Jeanne Owens, author

Blog about author Jeanne Owens and her writing


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Available Now – Chronicles of Riss: Adventures in Sorcery Paperback Edition

It’s here! It’s finally here! Woohoo!

What is? The paperback edition of my book, Chronicles of Riss: Adventures in Sorcery, that’s what! After debating it for a while, I finally decided to have a paperback version of this short story collection. And now it’s here and Chronicles of Riss is no longer only available as an ebook. Now, those of you who prefer to hold an actual book in your hand to read instead of an e-reader can enjoy this book full of fun, fantastical adventures.

chroniclesofriss_pb

Confronting evil sorcerers. Fighting monsters. Dueling metal golems. Searching for a sea monster. Hunting lost treasure. Finding a missing show dog. Competing in talent contests. Helping lost children. These are just some of the widely varied exploits that the young mercenary sorceress Marissa “Riss” Cobalt shares in this second Adventures in Sorcery book. Riss reveals how she ended up as a mercenary and chronicles some of the many adventures, ranging from fun to serious, that she’s had prior to the events of Kismet and Tell.

See the reviews on Goodreads.

Get it now on Amazon by clicking here.

You can get the ebook version on Amazon here and at other online bookstores, like Barnes & Noble.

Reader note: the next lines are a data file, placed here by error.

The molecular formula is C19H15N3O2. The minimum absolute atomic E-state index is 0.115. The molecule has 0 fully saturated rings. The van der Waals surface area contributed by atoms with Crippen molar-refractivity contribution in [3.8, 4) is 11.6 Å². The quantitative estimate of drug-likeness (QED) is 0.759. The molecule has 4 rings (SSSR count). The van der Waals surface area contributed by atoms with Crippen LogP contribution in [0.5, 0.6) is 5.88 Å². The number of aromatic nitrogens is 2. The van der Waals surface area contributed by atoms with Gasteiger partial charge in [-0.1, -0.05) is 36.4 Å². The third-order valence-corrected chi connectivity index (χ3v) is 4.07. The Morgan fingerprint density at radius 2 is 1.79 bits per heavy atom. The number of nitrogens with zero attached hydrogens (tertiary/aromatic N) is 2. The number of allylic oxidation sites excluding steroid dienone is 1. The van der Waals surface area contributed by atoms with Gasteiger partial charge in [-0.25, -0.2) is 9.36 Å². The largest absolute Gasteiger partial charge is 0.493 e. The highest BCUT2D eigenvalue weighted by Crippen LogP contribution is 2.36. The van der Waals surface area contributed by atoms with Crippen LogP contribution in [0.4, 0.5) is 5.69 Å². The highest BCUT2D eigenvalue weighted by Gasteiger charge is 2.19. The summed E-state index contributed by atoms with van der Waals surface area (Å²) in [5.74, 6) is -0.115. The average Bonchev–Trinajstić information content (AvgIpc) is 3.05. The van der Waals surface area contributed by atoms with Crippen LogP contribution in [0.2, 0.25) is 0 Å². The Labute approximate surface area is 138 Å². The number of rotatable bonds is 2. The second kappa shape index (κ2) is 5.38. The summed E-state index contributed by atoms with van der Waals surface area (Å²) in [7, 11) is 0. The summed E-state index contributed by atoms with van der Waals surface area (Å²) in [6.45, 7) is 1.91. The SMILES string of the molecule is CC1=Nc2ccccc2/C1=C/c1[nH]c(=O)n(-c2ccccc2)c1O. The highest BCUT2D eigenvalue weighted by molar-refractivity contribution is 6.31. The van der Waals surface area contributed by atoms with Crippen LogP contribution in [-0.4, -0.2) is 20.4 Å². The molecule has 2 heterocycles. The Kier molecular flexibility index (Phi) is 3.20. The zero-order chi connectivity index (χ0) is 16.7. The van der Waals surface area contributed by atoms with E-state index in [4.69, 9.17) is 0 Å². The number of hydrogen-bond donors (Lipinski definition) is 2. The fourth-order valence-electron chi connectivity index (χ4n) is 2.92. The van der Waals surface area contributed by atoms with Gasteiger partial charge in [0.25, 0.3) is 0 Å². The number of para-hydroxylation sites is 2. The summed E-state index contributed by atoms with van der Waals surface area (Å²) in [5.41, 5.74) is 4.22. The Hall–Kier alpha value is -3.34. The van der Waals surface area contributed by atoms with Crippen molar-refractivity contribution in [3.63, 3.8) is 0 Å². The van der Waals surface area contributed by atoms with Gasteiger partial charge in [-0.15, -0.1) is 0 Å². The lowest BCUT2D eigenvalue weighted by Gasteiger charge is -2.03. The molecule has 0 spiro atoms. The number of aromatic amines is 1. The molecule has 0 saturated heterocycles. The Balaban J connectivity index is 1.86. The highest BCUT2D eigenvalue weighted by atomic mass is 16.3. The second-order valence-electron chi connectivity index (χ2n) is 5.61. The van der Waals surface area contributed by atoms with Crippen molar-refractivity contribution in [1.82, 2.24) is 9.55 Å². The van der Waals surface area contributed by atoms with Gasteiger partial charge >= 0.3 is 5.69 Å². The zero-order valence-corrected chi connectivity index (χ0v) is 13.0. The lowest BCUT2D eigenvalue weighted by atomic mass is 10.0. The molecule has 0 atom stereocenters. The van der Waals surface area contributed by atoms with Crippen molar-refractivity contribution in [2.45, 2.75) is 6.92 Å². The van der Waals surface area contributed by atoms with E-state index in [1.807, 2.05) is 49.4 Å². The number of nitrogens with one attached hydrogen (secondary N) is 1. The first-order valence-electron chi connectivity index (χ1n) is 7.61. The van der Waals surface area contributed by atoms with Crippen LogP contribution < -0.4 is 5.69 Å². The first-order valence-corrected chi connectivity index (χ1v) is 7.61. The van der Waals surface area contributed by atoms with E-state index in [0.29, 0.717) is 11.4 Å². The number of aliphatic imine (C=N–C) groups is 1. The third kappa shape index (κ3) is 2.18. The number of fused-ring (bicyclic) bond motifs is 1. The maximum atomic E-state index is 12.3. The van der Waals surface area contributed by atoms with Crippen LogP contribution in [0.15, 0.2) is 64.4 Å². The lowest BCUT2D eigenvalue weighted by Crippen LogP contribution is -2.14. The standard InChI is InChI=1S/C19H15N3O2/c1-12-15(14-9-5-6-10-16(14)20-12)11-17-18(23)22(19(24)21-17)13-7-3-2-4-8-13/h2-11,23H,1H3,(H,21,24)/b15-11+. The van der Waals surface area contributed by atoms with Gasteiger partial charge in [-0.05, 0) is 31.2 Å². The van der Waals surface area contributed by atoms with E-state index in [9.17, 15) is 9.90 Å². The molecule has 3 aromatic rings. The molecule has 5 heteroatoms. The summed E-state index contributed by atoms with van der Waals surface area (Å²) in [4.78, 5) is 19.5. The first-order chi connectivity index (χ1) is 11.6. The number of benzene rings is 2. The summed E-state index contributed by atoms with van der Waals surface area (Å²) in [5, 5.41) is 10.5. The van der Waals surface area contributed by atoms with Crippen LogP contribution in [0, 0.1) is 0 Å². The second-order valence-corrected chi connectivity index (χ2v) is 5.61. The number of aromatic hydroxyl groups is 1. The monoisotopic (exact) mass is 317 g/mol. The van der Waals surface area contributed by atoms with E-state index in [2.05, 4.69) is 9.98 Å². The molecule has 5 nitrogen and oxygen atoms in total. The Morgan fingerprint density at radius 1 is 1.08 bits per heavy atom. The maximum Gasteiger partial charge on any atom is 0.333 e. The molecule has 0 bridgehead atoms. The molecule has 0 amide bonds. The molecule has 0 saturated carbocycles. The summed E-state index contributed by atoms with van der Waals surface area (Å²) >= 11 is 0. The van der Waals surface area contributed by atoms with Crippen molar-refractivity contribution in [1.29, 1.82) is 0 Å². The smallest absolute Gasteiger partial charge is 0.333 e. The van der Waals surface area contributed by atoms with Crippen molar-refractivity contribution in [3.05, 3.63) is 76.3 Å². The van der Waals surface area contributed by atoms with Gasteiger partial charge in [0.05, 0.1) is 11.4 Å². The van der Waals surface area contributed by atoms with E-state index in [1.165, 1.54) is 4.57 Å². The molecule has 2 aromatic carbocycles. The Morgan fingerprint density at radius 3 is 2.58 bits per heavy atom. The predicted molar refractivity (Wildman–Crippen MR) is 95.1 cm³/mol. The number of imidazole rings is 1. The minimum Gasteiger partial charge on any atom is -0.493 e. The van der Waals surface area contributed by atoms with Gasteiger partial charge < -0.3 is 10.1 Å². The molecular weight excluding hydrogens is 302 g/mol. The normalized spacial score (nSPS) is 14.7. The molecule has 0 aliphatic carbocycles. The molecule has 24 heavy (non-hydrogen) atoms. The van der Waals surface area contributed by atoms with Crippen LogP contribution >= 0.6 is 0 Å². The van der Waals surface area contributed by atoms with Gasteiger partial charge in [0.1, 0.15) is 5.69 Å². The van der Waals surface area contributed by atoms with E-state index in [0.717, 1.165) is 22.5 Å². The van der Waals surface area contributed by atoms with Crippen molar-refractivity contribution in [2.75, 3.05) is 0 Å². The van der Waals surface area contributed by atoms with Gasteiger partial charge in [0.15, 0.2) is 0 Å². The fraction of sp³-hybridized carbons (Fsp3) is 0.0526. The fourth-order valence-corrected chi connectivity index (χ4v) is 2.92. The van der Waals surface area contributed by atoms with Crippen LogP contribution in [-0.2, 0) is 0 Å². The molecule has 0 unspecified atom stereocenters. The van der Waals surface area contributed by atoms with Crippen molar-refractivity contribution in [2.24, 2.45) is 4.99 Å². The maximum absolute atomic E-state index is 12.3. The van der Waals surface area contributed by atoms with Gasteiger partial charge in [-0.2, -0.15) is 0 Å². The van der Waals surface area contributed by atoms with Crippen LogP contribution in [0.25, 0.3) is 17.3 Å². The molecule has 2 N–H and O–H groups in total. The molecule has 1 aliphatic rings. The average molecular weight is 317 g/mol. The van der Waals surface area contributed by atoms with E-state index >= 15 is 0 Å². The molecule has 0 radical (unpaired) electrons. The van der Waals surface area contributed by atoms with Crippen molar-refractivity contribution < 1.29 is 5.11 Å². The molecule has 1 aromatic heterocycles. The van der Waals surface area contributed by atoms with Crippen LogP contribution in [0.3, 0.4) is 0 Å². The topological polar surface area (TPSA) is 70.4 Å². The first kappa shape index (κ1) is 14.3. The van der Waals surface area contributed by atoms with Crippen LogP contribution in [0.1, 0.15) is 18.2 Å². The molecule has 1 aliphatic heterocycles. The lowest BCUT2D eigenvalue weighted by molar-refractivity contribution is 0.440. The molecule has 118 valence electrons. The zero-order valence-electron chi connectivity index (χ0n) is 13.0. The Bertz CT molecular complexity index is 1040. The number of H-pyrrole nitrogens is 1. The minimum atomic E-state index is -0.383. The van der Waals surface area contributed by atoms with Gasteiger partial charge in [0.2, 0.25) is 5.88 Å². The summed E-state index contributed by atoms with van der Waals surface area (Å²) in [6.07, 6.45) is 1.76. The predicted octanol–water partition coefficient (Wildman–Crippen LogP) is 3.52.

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Indie Versus Traditional: The Author’s Dilemma

Greetings, SE’ers! Beem Weeks here with you again. Today, I am going to share my thoughts on indie publishing versus traditional. What would make a writer forego the traditional road to publication? Why would an author entrust his/her hard-fought creation to the Great Unknown that is the indie publishing industry? The answer, if we’re honest […]

Indie Versus Traditional: The Author’s Dilemma


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Story Development and Execution Part 9: Writing Action

Ciao, SEers. Today is part nine of the series: writing action. While this is important for the thriller genre, I mean the more general term, which all stories need. Action is what drives the story. It can mean shoot-outs, it can mean physical brawls, it can mean nasty arguments. On the other hand, it can […]

Story Development and Execution Part 9: Writing Action


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How to Use Prologues, Part 5, Backstory Delivery

Image courtesy of Tumisu via Pixabay Hi SErs! It’s a day of Harmony here at Story Empire 🙂 Today, I’d like to talk about Backstory Delivery in a prologue. Here’s a link to the previous post on Does Your Story Need a Prologue? So far in this post series we’ve looked at what a prologue […]

How to Use Prologues, Part 5, Backstory Delivery


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When Good Advice Goes Bad #amwriting

Life in the Realm of Fantasy

The craft of writing involves learning the rules of grammar, developing a broader vocabulary, learning how to develop characters, build worlds etc., etc. Most of us don’t have the money to embark on an MFA program in writing. Instead, we educate ourselves as well as we can.